Tea Talks

Mila organizes weekly tea talks generally on Friday at 10:30 in the auditorium. These talks are technical presentations aimed at the level of Mila researchers on a variety of subjects spanning machine learning and are open to the public.

If you’re interested in giving a tea talk, please email .

If you’d like to subscribe to our mailing lists and get notified of all upcoming talks, please email

The schedule for previous and upcoming talks as well as some of the presentation slides are available below.

https://sites.google.com/lisa.iro.umontreal.ca/tea-talk-recordings/home

Time
Speaker
Affiliation
Place
Title
Abstract
Bio
10h30Barath RamsundarOnlineOpen sourcing medicine discovery with deepchemTraditionally, the process of discovering new medicine has been driven by proprietary techniques and algorithms. The advent of deep learning driven drug discovery over the last several years has started to change this state of affairs, with increasingly powerful suites of open datasets and algorithms available for researchers. In this talk, I'll introduce the DeepChem project (https://deepchem.readthedocs.io/en/latest/) which seeks to create a powerful open suite of algorithms to enable scientists working on medicine discovery and scientific problems more broadly. I'll also review some of the core algorithmic techniques underlying molecular machine learning and other related areas of scientific deep learning and say a bit about our efforts to build a diverse, decentralized open research community with DeepChem.
Fri 9 October10h30Colin RaffelBrain/UNCOnlineTransfer Learning for NLP : T5 and beyondTransfer learning, where a model is pre-trained on a data-rich task before being fine-tuned on a downstream task of interest, has emerged as the dominant framework for tackling natural language processing (NLP) problems. In this talk, I'll give an introduction to transfer learning for NLP through the lens of our recent large-scale empirical study. To carry out this study, we introduced the "Text-to-Text Transfer Transformer" (T5), a pre-trained language model that casts every NLP problem as a text-to-text problem. After figuring out what works best, we "explored the limits" by scaling up our models to achieve state-of-the-art on many standard NLP benchmarks. I will then present two follow-up works that provide more insight into what these models are capable of. In the first, we evaluate whether giant language models can answer open-domain questions without accessing an external knowledge source. To perform well on this task, a model must squirrel away vast amounts of knowledge in its parameters during pre-training. In the second, we test whether these models can generate plausible-sounding explanations of their predictions, which provides a crude form of interpretability. I'll provide pointers to our pre-trained models and code to facilitate future work.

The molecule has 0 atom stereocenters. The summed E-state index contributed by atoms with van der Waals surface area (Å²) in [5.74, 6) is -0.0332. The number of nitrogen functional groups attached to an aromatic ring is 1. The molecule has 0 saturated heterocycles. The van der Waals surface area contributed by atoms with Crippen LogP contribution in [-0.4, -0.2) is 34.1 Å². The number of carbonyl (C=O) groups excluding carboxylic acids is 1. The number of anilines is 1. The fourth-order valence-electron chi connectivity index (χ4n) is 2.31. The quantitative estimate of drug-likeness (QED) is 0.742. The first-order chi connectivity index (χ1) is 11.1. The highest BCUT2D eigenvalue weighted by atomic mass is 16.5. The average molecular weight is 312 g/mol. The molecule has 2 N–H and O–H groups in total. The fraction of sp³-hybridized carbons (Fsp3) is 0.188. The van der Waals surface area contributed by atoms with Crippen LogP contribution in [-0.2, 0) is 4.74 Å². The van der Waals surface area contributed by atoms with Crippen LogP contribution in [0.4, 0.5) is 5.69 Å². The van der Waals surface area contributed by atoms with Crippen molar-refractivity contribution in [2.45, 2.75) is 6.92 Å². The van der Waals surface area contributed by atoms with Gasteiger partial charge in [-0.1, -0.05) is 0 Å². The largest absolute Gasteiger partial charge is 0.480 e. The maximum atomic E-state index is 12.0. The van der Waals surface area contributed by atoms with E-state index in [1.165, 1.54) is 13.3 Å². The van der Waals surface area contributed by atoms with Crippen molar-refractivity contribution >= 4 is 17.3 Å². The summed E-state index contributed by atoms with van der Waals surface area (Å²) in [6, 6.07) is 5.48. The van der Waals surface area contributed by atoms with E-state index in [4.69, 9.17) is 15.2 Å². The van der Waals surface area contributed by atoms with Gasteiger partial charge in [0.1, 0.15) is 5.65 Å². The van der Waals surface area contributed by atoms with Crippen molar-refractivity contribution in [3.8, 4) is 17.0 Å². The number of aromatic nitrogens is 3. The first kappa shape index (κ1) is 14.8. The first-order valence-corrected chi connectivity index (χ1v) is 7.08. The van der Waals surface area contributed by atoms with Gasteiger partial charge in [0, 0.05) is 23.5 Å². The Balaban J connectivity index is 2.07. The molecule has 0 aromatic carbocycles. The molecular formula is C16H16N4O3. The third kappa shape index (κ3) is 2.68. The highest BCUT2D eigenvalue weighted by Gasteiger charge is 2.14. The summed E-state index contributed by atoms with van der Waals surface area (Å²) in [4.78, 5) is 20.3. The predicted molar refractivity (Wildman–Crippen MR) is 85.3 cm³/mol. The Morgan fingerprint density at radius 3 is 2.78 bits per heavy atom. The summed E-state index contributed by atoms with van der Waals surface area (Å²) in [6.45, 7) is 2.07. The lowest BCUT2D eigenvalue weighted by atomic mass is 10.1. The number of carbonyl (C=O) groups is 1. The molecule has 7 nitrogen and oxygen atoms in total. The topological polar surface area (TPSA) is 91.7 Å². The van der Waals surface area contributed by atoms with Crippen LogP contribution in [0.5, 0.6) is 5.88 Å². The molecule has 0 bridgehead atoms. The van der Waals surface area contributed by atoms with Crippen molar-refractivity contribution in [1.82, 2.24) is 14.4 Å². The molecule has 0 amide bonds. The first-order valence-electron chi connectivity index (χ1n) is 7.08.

Fri 16 October10h30Gal ChechikNVIDIAOnlineA causal view of compositional zero-shot visual recognitionPeople easily recognize new visual categories that are new combinations of known components. This compositional generalization capacity is critical for learning in real-world domains like vision and language because the long tail of new combinations dominates the distribution. Unfortunately, learning systems struggle with compositional generalization because they often build on features that are correlated with class labels even if they are not "essential" for the class. This leads to consistent misclassification of samples from a new distribution, like new combinations of known components.
Fri 30 October10h30Siamak RavabakhshMilaOnlineCompositionality of Symmetry in Deep LearningA principled approach to modeling structured data is to consider all transformations that maintain structural relations. Using this perspective in deep learning leads to the design of models (such as ConvNet) that are invariant or equivariant to the symmetry transformations of the data. While equivariant deep learning has dealt with a range of simple structures so far, we have not explored the notion of compositionality in this symmetry-based approach. In this talk, I plan to explore various types of compositionality in recent works on symmetry-based model design and identify opportunities for compositional generalization.
Fri 6 November10h30Irina HigginsDeepmindOnlineUnsupervised deep learning identifies semantic disentanglement in single inferotemporal face patch neurons
Fri 13 November10h30Guillaume RabusseauMilaOnline
Fri 20 November10h30Lucas LenhertBrownOnline

Available slides

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